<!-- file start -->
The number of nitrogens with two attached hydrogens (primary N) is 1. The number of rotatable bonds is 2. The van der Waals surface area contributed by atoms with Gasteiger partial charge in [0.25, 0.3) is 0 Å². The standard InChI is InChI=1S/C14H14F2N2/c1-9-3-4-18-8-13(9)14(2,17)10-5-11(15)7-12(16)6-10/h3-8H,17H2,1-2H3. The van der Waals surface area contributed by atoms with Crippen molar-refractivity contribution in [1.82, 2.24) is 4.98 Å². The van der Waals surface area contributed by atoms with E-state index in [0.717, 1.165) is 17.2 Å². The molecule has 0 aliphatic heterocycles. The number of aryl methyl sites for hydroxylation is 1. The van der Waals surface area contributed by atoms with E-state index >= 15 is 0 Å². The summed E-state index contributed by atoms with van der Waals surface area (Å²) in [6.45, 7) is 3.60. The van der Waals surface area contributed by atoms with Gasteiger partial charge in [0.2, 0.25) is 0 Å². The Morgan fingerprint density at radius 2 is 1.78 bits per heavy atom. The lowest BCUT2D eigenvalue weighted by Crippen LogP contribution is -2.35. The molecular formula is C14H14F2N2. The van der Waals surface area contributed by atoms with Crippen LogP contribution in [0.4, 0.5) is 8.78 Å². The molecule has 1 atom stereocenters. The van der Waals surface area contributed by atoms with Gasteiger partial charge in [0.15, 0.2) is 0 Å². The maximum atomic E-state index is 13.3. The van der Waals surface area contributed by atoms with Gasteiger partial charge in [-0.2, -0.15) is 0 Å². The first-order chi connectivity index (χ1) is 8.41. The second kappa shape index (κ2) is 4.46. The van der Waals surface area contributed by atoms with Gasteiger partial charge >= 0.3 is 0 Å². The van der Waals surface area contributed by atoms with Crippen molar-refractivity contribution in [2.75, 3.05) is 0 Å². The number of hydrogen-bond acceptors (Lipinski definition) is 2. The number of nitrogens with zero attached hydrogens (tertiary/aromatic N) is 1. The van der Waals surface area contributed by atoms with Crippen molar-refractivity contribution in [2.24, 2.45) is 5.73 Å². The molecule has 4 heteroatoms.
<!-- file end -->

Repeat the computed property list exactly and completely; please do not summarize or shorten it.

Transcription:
The number of nitrogens with two attached hydrogens (primary N) is 1. The number of rotatable bonds is 2. The van der Waals surface area contributed by atoms with Gasteiger partial charge in [0.25, 0.3) is 0 Å². The standard InChI is InChI=1S/C14H14F2N2/c1-9-3-4-18-8-13(9)14(2,17)10-5-11(15)7-12(16)6-10/h3-8H,17H2,1-2H3. The van der Waals surface area contributed by atoms with Crippen molar-refractivity contribution in [1.82, 2.24) is 4.98 Å². The van der Waals surface area contributed by atoms with E-state index in [0.717, 1.165) is 17.2 Å². The molecule has 0 aliphatic heterocycles. The number of aryl methyl sites for hydroxylation is 1. The van der Waals surface area contributed by atoms with E-state index >= 15 is 0 Å². The summed E-state index contributed by atoms with van der Waals surface area (Å²) in [6.45, 7) is 3.60. The van der Waals surface area contributed by atoms with Gasteiger partial charge in [0.2, 0.25) is 0 Å². The Morgan fingerprint density at radius 2 is 1.78 bits per heavy atom. The lowest BCUT2D eigenvalue weighted by Crippen LogP contribution is -2.35. The molecular formula is C14H14F2N2. The van der Waals surface area contributed by atoms with Crippen LogP contribution in [0.4, 0.5) is 8.78 Å². The molecule has 1 atom stereocenters. The van der Waals surface area contributed by atoms with Gasteiger partial charge in [0.15, 0.2) is 0 Å². The maximum atomic E-state index is 13.3. The van der Waals surface area contributed by atoms with Gasteiger partial charge in [-0.2, -0.15) is 0 Å². The first-order chi connectivity index (χ1) is 8.41. The second kappa shape index (κ2) is 4.46. The van der Waals surface area contributed by atoms with Gasteiger partial charge >= 0.3 is 0 Å². The van der Waals surface area contributed by atoms with Crippen molar-refractivity contribution in [2.75, 3.05) is 0 Å². The number of hydrogen-bond acceptors (Lipinski definition) is 2. The number of nitrogens with zero attached hydrogens (tertiary/aromatic N) is 1. The van der Waals surface area contributed by atoms with Crippen molar-refractivity contribution in [2.24, 2.45) is 5.73 Å². The molecule has 4 heteroatoms.